I was recently given the good advice of being told to move “towards things that give energy and away from those that don’t or that take energy”. The advice has sat with me for about a week, and my mind has been quietly taking notes on how I feel after being with certain people and the jury has reached a verdict: It’s time for me to take my own good advice  and make some conscious choices for myself.  There are some people who I don’t spend very much time with, there are optional people, and non-optional people (family and non family).  Some I spend very little time with are sometimes the ones that bring me light and love and energy.  Then there are (many) others who gravitate towards my higher energy and bring their low energy, which after a while wears on a person.  I am managing my time badly in my relationships.

So this week is dedicated to relationship choices. I am going to really look at who I have inside my life and see how that relationship makes me feel. Maybe I have to work harder on some of my more important relationships – like with my 15-year-old daughter who I find communicating with particularly challenging to say the least.  I will spend less time with the people who continuously come to me with their problems and anger issues and do nothing to change their circumstance.  I figure it’s ok to listen to a friend, but it’s another to listen to a friend who s doing nothing to help themselves. I can relate!  So often in the past of my life I have found myself miserable and unable to see a way out fo the circumstances.  But, over time I know that even the smallest positive action that honours what i can and cannot do, can make an enormous difference when life gets heavy.  I have begun to notice that in some cases, people define the relationship by how miserable they feel.  This means essentially that if I allow the relationship to continue along the lines of “you complain, I listen” – often I am not doing anyone, nor myself, any favours.  Sometimes loving someone means taking away the energy that you are giving that is feeding their “neediness”. In my case, this means making choices about who I interact with, at what level  I interact with them and what kind of energy it brings us both after.  Letting someone struggle with their issues can motivate them to find solutions.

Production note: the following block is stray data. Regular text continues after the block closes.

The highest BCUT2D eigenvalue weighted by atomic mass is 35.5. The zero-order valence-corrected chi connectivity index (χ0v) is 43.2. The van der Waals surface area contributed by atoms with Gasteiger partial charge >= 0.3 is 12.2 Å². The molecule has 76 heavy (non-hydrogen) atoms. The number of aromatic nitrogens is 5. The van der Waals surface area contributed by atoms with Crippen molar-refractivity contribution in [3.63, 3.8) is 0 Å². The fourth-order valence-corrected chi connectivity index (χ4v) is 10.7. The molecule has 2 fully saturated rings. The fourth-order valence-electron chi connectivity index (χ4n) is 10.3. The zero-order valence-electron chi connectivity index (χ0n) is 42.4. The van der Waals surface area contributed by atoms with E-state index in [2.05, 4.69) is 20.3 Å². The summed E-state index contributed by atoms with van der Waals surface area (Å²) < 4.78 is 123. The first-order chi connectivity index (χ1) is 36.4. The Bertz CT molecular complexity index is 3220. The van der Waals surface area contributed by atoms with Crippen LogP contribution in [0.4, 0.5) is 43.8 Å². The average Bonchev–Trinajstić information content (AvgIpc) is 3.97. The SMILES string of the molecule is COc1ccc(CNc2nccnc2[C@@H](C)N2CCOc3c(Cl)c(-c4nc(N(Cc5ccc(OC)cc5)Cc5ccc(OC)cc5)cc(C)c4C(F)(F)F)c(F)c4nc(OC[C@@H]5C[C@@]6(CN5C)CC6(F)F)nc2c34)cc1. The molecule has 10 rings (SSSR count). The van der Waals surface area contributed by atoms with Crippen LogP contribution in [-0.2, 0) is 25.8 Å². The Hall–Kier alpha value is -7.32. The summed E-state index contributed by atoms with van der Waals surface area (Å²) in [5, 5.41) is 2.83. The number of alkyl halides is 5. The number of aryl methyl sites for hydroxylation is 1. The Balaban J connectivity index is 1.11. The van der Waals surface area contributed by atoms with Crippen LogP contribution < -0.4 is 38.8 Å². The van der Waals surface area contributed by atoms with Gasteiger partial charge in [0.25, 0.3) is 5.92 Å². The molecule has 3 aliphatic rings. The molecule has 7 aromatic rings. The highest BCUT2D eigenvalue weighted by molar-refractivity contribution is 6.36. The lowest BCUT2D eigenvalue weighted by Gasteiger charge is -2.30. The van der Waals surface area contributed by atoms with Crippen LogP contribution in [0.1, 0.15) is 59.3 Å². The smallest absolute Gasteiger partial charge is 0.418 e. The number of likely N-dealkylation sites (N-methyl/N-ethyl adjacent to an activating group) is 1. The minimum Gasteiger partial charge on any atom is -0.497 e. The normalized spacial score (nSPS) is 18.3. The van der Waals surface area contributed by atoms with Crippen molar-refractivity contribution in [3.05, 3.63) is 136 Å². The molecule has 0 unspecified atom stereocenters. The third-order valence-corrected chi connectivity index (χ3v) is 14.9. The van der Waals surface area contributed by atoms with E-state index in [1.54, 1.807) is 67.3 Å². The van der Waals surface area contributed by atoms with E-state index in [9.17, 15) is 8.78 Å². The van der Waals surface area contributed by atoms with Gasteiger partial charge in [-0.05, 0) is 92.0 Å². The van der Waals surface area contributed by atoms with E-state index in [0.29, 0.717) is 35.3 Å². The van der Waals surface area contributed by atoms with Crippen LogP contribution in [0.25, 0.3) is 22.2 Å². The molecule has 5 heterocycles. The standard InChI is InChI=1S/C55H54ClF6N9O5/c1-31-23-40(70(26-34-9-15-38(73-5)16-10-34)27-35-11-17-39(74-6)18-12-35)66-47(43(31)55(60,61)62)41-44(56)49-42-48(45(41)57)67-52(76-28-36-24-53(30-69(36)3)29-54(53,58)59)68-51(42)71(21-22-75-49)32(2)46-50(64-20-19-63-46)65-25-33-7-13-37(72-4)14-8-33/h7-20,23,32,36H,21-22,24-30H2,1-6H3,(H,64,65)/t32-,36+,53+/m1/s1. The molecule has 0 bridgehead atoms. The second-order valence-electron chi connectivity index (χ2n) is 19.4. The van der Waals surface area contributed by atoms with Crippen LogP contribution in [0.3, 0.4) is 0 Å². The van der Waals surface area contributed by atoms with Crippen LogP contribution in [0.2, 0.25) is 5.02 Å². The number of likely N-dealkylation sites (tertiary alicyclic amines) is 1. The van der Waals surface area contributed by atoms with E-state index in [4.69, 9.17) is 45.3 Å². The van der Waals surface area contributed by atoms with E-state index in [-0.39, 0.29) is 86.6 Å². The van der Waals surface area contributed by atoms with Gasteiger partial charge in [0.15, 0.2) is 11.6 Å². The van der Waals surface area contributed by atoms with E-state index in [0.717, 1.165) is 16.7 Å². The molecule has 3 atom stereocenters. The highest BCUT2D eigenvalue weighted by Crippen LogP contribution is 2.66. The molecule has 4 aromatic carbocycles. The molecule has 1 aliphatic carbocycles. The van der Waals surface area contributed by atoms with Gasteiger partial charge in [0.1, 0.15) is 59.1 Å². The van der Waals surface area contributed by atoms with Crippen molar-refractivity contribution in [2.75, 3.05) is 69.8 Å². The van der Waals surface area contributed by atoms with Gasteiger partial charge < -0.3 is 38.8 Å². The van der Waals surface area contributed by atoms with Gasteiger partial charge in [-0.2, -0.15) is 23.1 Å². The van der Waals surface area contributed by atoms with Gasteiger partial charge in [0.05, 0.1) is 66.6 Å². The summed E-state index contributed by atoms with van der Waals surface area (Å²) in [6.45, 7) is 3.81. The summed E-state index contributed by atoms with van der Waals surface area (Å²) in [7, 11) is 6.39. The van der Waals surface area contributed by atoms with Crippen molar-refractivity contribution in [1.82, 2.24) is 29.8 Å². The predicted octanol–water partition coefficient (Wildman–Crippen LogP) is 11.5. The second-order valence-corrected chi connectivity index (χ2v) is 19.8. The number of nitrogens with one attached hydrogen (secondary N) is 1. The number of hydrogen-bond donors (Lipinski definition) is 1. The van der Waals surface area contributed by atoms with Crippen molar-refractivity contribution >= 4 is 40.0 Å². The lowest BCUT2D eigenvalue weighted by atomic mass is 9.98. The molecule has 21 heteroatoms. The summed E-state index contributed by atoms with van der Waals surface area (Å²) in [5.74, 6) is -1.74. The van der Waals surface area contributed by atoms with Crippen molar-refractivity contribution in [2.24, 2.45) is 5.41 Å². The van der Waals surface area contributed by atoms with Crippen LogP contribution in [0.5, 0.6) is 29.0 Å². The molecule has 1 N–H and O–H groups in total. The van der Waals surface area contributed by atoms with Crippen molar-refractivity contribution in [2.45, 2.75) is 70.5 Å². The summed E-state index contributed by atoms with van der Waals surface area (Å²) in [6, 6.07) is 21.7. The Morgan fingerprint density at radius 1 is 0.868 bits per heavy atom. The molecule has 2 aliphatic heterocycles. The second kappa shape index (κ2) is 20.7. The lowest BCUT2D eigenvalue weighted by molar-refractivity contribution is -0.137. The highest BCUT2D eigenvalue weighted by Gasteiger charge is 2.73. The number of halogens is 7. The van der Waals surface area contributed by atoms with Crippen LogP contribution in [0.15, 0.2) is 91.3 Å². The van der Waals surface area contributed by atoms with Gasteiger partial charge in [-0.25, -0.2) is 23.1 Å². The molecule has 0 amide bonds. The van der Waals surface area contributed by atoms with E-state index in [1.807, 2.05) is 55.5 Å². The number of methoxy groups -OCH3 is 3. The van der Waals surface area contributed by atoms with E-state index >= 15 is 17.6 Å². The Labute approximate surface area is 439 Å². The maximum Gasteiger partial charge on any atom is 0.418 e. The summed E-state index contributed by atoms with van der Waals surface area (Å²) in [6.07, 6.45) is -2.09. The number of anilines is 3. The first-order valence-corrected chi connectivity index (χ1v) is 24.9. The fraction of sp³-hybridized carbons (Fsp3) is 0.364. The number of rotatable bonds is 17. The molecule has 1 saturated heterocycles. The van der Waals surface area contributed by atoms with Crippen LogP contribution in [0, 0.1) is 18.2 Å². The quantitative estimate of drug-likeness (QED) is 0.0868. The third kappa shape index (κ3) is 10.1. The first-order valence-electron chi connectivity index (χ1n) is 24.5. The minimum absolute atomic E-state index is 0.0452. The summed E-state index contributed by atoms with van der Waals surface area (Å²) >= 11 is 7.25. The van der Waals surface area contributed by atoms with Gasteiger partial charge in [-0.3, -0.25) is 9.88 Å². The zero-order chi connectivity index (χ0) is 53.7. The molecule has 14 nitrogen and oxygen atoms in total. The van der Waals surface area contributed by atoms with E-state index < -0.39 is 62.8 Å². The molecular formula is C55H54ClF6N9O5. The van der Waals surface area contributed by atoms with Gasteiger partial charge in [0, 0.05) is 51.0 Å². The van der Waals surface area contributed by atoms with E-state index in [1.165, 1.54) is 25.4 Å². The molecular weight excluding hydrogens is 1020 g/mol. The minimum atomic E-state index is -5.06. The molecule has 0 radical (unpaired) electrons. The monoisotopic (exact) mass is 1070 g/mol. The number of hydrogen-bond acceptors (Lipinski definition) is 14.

Just like everything else in life, relationships change, and the place they hold in your life also changes.  If you can’t recognize the change, then one day you will be caught off guard by a stranger in your midst. You can either wait for the surprise, or you can make a conscious decision to choose as to where that relationship fits into your life.  You can decide which topics you will and will not cover with that person, and how much of your time they get.  Decide consciously if you are helping or hindering someone by allowing them to always bring their negativity into your life.

This ability to choose consciously is my ticket to freedom.  Although people will always cross my path and I will always want to help – there is a time and a place for everything.  I don’t quite have the answers for all of this yet – I only woke with questions.   I think this “discomfort” about my circles and relationships is simply the beginning of some form of guidance urging me to make some healthy choices and changes in the way I interact with people on a daily basis.  I would like to have kept some energy for myself by the end of the day and not spread it around to those who wouldn’t use it productively anyways!

So just for today ~ this is where I am at.

~ peace~